Unusually warm weather takes toll on cherry crop in Himachal

Timely rainfall can shoot up the production of cherry up to 375 metric tonnes this year 25 MT more than last season, says managing director, Himachal Pradesh Marketing Board
Apart from apple, cherry production plays an important role in the economy of fruit growers in Himachal. (Deepak Sansta/Hindustan Times)
Apart from apple, cherry production plays an important role in the economy of fruit growers in Himachal. (Deepak Sansta/Hindustan Times)
Published on Apr 23, 2022 03:21 AM IST
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By, Shimla

Weeks of warm and dry weather conditions have taken their toll on stone fruit in Himachal Pradesh. The dry spell has affected the produce, though farmers and government agencies had predicted bumper yield this time after lean season last year.

The weather conditions have impacted the fruit development and resulted in early ripening of cherry. “The dry spell has been unusually long this time. We expected a good crop, but the weather vagaries have reduced the yield,” said progressive fruit grower Anup Bhalaik of Kotgarh, also known as the fruit bowl of the state.

“Cherry crop is normal this year and prices are good. Their demand is high in Delhi and Bengaluru markets. This year, companies from metro cities have sent their agents to the Cherry grown areas. This reduces the efforts of farmers to transport their produce to markets outside the state. Growers are getting good rates at their doorstep. This is a fair model of marketing,” said Sher Singh Chauhan, a cherry grower from Kharahan in Rampur subdivision.

Apart from apple, cherry production plays an important role in the economy of fruit growers in the state. “Last year, the state had produced 350 metric tonnes of cherry. Timely rainfall can shoot up the production of cherry up to 375 metric tonnes this year,” said Naresh Thakur, managing director, Himachal Pradesh Marketing Board, adding that big corporate companies like Reliance and Big Basket procure cherry from Himachal.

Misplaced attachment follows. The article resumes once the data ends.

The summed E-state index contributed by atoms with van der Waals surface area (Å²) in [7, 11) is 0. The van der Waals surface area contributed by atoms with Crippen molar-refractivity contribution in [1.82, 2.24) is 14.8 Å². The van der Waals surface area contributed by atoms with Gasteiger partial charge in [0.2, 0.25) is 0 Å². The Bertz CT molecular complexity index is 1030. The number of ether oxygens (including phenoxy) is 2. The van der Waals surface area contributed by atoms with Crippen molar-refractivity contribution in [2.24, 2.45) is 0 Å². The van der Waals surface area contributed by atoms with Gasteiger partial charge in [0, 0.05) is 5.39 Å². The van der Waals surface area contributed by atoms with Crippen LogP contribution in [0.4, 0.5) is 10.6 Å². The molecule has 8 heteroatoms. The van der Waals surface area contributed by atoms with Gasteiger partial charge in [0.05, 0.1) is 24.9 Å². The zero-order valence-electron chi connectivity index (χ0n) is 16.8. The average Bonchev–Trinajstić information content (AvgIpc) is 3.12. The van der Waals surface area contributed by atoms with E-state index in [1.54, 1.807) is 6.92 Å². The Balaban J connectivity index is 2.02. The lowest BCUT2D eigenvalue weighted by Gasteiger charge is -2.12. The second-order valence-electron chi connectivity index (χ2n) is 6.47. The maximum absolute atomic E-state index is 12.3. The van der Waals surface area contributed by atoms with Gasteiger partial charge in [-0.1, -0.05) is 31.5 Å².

More than seven varieties of cherries are grown in the mid and high-altitude regions of Shimla, Kullu, Mandi, Chamba, Kinnaur and Lahaul and Spiti districts. At least 10,000 small farmers grow cherries on nearly 550 hectares of the total fruit growing area with 75% cherry cultivation done in Shimla district only, mainly in Narkanda, Kotgarh, Baghi, Matiana, Kumarsain and Thanadhar. The cherry crop has emerged as an alternative in the apple-growing areas.

This year, the cherry producers are getting good prices ranging between 120 and 300 per kilogram pack in the wholesale. “The demand for cherry is more among the tourists, but arrival is very less in the market so far,” said Riyan, a fruit seller in Shimal’s Lakkar Bazaar.

Cherry is grown in areas above 2,100 metres above sea level. Sweet cherries require very little irrigation as compared to other fruits. Cherry trees start bearing fruit five years after planting. If taken good care of, one plant can bear fruit for up to 50 years. An average of 25kg of fruit is produced on one tree.

Cherry is usually harvested in May. It has to be plucked in a month and sold immediately in the market. Cherry season lasts only one month. The state lacks facilities to store the cherry crop for a long duration.

Some of the varieties grown in Himachal are Durone Nera, Stella, Merchant, Frogmore Early, Black Heart, Bedford, Prolofik, Emperor, Francis and Celsius.

Cherries have many medicinal properties. It is rich in antioxidants, calcium and magnesium. Cherry production is likely to go up by 25MT this year.

Pea crop affected too

The prolonged dry spell has also adversely impacted the pea crop in Shimla district. Peas are sown on 3,500 hectares of land across the district. “There has been no rainfall for the past one and a half month. The crop is beginning to dry up,” said a farmer, Krishan Chand Sharma.

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  • ABOUT THE AUTHOR

    Gaurav Bisht heads Hindustan Times’ Himachal bureau. He covers politics in the hill state and other issues concerning the masses.

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